Days after Bikol was badly hit by two consecutive typhoons, I re-read his collection and these words from Gaston Bachelard reverberates: “Memories of the outside world will never have the same tonality as those of home, and by recalling these memories, we add to our dreams; we are never real historians, but always near poets, and our emotion is perhaps nothing but an expression of poetry that was lost.” Listen to Tabinas: “Sumipot ang mga unang bulaklak/at ikinatuwa ang tingkad ng pagkakaiba ng berde’t pula./ Na pagkaraan ng mga bagyo,/ang parehong bagay ang magbibigay sa’yo/ng paghihinayang at lungkot/ sa katiyakan ng paulit-ulit na pagkawasak.”
Fr. Wilmer Tria, who is often mistaken as a Jesuit, continues to translate and adapt western classical and religious texts to Bikol as part of his call for decolonization. Following the lead of Roque Ferriols and Albert Alejo, both Jesuits, Fr. Tria has also developed a textbook on philosophy of the human person in the Bikol language, and has continued to do his own linguistic explorations by challenging himself to do these translations. Language, for Fr. Tria, remains the best medium upon which we can rebuild and reimagine a best possible world and in his case, it is Bikol. The Bikol that he uses in his liturgical celebrations is also the Bikol that he uses in his conversation with Kahlil Gibran, Carlo Collodi, Karel Capek, Jose Rizal, among others.
Of these projects the most successful is Antoine Saint-Exupery’s “The Little Prince” (now on its third printing) and he hopes to achieve this same success with the Bikol’s Adaptation of George Orwell’s “Animal Farm.” Entitled “Gabos Na Hayop, Pantay-Pantay,” (All Animals Are Equal) it comes with illustrations by John Sherwin Acampado. In this new work, Fr. Tria “adapted” or “transformed” Mr. Jones’ English farm to Señor Imperial’s Hacienda Felipe (Filipinas) and the name of the animal characters were replaced to more familiar Filipino historical figures, the dictator Napoleon becomes Fernando, the martyr Snowball becomes Benigno, Squealer who is a political chameleon becomes Ponce. The workaholic horses are named Juan and Juana, etc. Reading Fr. Tria’s adaptation allows us to get a critical stance towards our histories. For anyone interested in translation studies, these works of Fr. Tria are rich materials to navigate since these works are overtly unfaithful to the originals. In Tria’s “An Sadit na Prinsipe,” the fox becomes amid, a civet cat, while interestingly, the baobab remains.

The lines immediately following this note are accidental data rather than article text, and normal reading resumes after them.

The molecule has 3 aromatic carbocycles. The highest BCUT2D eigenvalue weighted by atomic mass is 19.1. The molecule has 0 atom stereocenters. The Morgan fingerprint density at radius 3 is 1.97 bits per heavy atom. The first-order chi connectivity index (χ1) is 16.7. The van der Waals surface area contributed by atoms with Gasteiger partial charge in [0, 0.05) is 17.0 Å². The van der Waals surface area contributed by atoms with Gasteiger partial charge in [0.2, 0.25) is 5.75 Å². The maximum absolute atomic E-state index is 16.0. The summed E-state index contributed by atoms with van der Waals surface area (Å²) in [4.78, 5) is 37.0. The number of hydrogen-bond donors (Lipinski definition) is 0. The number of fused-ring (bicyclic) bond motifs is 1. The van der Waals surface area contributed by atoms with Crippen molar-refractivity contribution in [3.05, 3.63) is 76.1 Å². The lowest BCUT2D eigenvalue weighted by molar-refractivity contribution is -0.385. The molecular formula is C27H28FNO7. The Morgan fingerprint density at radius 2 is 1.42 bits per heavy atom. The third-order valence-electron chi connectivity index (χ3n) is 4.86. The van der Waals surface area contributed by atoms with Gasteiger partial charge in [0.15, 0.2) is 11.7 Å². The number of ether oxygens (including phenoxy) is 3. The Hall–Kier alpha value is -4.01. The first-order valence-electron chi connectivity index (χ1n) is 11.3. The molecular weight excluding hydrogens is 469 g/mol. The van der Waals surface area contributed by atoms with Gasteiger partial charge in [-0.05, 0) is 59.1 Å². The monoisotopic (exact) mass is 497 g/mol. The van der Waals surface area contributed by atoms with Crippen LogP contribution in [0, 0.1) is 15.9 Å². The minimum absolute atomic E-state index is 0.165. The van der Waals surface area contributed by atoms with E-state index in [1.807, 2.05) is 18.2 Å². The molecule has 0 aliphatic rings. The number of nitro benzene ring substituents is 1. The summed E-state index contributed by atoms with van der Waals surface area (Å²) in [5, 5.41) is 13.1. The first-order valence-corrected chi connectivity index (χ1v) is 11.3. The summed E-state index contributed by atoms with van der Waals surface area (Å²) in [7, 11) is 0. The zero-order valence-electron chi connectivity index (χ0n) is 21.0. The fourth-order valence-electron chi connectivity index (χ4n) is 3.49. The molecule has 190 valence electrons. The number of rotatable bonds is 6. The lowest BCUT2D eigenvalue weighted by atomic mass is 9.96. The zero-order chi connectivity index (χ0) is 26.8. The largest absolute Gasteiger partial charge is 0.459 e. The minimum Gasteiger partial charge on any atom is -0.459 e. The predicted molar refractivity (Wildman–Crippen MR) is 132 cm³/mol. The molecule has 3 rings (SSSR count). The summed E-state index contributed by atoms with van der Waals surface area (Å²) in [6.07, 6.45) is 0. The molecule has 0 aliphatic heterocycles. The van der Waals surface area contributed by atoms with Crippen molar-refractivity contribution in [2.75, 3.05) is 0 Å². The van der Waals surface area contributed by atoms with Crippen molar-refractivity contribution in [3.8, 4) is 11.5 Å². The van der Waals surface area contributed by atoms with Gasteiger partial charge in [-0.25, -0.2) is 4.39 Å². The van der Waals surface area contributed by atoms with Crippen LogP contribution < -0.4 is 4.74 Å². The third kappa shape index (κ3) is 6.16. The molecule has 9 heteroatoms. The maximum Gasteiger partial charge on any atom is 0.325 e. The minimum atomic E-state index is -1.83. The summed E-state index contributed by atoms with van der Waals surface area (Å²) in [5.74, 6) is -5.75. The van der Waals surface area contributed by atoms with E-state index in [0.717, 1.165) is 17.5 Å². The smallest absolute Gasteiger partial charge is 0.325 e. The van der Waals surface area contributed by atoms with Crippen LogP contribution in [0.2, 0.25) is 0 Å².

For someone interested in learning the Central Bikol, “Gabos Na Hayop” is a good stepping board especially if you are also familiar with its English “version.” Next year, a musical based on this Orwell adaptation is being planned as part of the voter’s education campaign, while he has also started translating Paulo Freire’s “Pedagogy of the Oppressed” to Bikol.
Reading Albert Alejo’s slim book of poetry, one immediately discovers the affective devotion of this Jesuit poet to this traditional form of poetry. And to someone who is not so familiar with it, he writes a tanagà about tanagà:
Aapat na taludtod
na tigpipintog pantig
sa tugma, sukat, lugod
Loob ko at naantig.
Most of these short poems were encoded using his cellular phone. These tanagas were also written in the most ordinary places and circumstances, and according to the Jesuit priest, some were even written when he would find himself stuck in traffic. There seems to be no wasted moment for this Jesuit poet. In his first book, “Sananyan lang Ang Pagpatay,” which was recently reprinted by High Chair, I was immediately drawn to his prayer-like poems which remain evident in this latest collection. Like the old prophets, here is a voice that continues to haunt the oppressors and reject all forms of injustices while at the same time it draws its warmth and tenderness in the celebration of a world that is charged with God’s grandeur. He is a poet that continuously sings about hope.
May likas na halaga
Bawat isang nilikha
Mula lumot at luya
Hanggang lawin at linta.